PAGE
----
Though the two episodes provided to critics — last night’s premiere and next week’s wing-sauce-stained “Crevasses” — aren’t quite up to the level of previous high-water marks “Equally Dead Inside” and “Constant Horror and Bone-Deep Dissatisfaction,” I’m not overly concerned. The pleasure of Season 1 was the way it built its momentum gradually, allowing an episode like “Constant Horror” — which brilliantly unstuck itself from time to tell the smaller stories lost in the pilot’s shadow — to resonate with both jokes and pathos. (This may be a trick Falk learned on Weeds and Orange Is the New Black from his mentor, Jenji Kohan, a writer known for her unwillingness to distinguish between tears of laughter and pain.) What’s most important to remember is that even when You’re the Worst veered into drunken insanity or easy catchphrases — Sunday Funday will rise again! — Falk never once sold out his characters. Last season he went to great pains to illustrate how both Gretchen and Jimmy are entirely self-made people: She’s a refugee from starchy WASPhood, he’s an immigrant from a “scorchingly racist industrial lead-mining neighborhood.” Drinking before breakfast and not owning a toothbrush aren’t laddish affectations for these two, they’re hard-won choices. No wonder they equate giving them up with losing.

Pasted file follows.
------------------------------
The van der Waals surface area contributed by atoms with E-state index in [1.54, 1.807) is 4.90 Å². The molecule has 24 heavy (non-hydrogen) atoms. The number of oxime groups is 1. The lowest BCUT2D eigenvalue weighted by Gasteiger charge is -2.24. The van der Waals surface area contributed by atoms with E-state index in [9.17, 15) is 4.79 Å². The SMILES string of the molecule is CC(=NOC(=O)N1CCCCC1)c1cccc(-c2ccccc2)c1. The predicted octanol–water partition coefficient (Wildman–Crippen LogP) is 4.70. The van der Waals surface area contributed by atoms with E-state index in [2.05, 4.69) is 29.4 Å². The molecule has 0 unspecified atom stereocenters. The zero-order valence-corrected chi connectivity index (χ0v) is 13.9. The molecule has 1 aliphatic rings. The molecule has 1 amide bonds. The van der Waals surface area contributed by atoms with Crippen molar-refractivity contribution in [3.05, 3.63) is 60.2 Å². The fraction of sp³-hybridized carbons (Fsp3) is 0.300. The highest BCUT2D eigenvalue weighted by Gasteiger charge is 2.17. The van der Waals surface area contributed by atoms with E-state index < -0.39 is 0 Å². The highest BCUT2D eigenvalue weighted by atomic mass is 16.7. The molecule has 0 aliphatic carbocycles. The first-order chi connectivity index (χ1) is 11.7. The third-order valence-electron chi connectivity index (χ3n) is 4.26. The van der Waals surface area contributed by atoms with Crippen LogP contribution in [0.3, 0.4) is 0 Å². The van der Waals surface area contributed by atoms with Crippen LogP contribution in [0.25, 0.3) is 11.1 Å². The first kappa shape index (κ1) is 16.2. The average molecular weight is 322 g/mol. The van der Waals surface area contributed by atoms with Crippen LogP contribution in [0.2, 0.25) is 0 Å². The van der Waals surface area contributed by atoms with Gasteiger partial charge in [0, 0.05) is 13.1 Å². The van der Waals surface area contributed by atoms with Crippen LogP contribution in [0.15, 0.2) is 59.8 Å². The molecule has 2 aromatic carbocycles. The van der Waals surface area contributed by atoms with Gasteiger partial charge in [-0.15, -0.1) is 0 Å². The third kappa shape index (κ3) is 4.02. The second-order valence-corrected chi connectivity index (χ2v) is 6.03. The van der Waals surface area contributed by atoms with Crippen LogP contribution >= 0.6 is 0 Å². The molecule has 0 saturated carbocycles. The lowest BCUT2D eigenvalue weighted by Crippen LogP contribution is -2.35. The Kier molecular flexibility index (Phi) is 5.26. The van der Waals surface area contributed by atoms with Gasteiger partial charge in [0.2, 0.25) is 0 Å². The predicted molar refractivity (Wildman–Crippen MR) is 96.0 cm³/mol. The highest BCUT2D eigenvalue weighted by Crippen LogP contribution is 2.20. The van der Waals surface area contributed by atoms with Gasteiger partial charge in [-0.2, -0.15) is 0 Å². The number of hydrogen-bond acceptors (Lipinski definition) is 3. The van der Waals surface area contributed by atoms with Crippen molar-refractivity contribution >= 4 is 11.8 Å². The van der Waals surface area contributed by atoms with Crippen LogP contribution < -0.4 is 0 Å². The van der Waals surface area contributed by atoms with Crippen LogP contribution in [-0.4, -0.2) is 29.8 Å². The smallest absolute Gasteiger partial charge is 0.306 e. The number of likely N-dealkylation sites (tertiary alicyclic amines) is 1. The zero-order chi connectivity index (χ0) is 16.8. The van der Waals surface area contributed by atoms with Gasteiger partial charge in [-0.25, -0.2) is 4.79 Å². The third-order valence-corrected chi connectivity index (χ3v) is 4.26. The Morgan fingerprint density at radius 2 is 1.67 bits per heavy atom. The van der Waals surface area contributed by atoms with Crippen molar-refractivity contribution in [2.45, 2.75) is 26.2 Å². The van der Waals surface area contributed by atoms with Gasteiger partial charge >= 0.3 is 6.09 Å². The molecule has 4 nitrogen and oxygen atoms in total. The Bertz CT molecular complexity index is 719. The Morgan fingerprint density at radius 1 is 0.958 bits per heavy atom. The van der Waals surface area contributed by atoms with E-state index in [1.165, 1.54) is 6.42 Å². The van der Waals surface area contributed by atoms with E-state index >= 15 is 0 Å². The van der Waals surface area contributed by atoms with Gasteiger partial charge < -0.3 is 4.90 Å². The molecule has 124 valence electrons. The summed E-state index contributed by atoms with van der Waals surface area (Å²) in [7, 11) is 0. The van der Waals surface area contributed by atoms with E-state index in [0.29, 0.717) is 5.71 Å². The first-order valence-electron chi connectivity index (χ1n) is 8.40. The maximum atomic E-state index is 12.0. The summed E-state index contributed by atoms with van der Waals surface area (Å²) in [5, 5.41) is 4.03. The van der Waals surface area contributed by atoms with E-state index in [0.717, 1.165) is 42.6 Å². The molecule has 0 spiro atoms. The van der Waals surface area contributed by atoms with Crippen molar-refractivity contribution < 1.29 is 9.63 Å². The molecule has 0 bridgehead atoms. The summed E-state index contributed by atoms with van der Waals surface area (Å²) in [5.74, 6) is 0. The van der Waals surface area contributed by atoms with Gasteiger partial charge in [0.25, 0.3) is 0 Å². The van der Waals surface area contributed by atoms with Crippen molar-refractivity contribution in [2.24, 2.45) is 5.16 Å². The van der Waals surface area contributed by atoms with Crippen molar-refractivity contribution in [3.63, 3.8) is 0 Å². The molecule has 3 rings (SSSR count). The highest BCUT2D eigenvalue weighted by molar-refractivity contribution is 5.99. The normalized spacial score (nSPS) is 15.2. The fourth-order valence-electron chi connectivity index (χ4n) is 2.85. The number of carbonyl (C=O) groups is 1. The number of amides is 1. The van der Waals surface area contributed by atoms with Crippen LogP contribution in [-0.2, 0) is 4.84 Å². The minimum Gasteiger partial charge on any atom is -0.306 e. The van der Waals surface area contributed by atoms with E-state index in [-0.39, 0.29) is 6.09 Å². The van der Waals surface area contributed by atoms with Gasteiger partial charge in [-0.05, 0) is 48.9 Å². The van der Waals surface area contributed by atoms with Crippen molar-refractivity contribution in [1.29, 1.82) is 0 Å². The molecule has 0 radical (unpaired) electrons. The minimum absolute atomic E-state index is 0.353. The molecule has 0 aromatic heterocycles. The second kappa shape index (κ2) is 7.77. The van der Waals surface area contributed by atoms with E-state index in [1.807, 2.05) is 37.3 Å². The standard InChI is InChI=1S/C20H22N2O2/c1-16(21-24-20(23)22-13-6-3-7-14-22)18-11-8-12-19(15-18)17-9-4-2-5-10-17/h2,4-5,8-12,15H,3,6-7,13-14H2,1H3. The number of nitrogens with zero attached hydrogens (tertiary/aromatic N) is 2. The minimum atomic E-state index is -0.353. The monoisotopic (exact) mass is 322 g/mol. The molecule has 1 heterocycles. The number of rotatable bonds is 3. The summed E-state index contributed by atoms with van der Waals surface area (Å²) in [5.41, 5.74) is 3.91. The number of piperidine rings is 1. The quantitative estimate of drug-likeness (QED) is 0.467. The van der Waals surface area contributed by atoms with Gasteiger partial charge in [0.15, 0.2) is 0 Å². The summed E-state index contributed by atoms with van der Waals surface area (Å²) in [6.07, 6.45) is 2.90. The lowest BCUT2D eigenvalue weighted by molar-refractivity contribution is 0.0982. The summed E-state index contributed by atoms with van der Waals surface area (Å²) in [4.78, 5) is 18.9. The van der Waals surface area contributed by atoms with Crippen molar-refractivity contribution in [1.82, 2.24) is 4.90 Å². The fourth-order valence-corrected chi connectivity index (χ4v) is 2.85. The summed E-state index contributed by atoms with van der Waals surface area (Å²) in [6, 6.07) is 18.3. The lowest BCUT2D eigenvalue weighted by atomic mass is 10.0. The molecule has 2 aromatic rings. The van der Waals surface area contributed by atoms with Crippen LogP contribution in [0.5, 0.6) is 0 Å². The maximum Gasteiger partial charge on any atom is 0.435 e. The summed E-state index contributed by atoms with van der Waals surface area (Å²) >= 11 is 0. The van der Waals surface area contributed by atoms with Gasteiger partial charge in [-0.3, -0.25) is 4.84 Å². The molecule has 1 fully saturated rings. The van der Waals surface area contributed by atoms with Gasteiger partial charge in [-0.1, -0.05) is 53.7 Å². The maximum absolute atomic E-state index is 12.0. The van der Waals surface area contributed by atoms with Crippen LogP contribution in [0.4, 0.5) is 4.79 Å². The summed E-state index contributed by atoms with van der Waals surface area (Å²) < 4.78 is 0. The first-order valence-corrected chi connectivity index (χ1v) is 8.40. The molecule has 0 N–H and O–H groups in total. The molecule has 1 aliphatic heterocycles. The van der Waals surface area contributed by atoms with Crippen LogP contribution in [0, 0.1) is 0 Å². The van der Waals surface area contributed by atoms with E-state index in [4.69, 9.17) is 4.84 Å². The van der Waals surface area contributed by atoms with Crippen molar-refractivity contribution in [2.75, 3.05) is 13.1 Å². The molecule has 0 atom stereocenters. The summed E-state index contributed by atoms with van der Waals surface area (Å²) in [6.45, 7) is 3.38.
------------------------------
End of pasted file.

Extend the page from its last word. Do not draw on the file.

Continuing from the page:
And even if this heady struggle isn’t quite as appealing as watching them spit on each other’s privates, Falk has done such a fine job crafting the world around Gretchen and Jimmy that their primacy is not always necessary. I’m not sure I totally buy the nudge toward coupledom for Desmin Borges’s frazzled Iraq War vet Edgar and Kether Donohue’s surface-of-a-supernova-hot mess Lindsay. But I am happy to see the two given more chances to shine. (An upcoming game of Trivial Pursuit, featuring unique pronunciations of “Chopin” and “Polish,” is a particular highlight.) And Gretchen’s clients, a trio of skateboarding, Wes Anderson–loving, Odd Future–aping rappers — led by scene grand larcenist Brandon Mychal Smith — improve everything they touch. With their paisley pants and fluid sexuality, they also represent one of my favorite things about Falk’s sense of humor: He doesn’t regard the tastes and attitudes of young(er) people with criticism or revulsion. Like when Ron Burgundy found out his dog ate an entire wheel of cheese, Falk’s mostly just impressed.
He might instead be directing his bemusement at the current state of television comedy. It’s a moment when broadcast networks have more or less given up trying to improve the wheel and are instead trying to roll everything back to a safer, blander past. And, on cable, the envelope pushers have nearly run out of desk: Louie and Review are two of the best comedies on TV, but both make me cringe as often as they make me laugh. In comparison to these extremes, Falk’s patient dedication to traditional sitcom values like subtle world-building, diamond-sharp dialogue, and emotionally grounded lunacy seems almost quaint. The trick to loving You’re the Worst is to look past the boning and appreciate the sturdiness of the underlying bones. It’s why the show feels like a tonic, even when what it’s pouring burns like straight gin.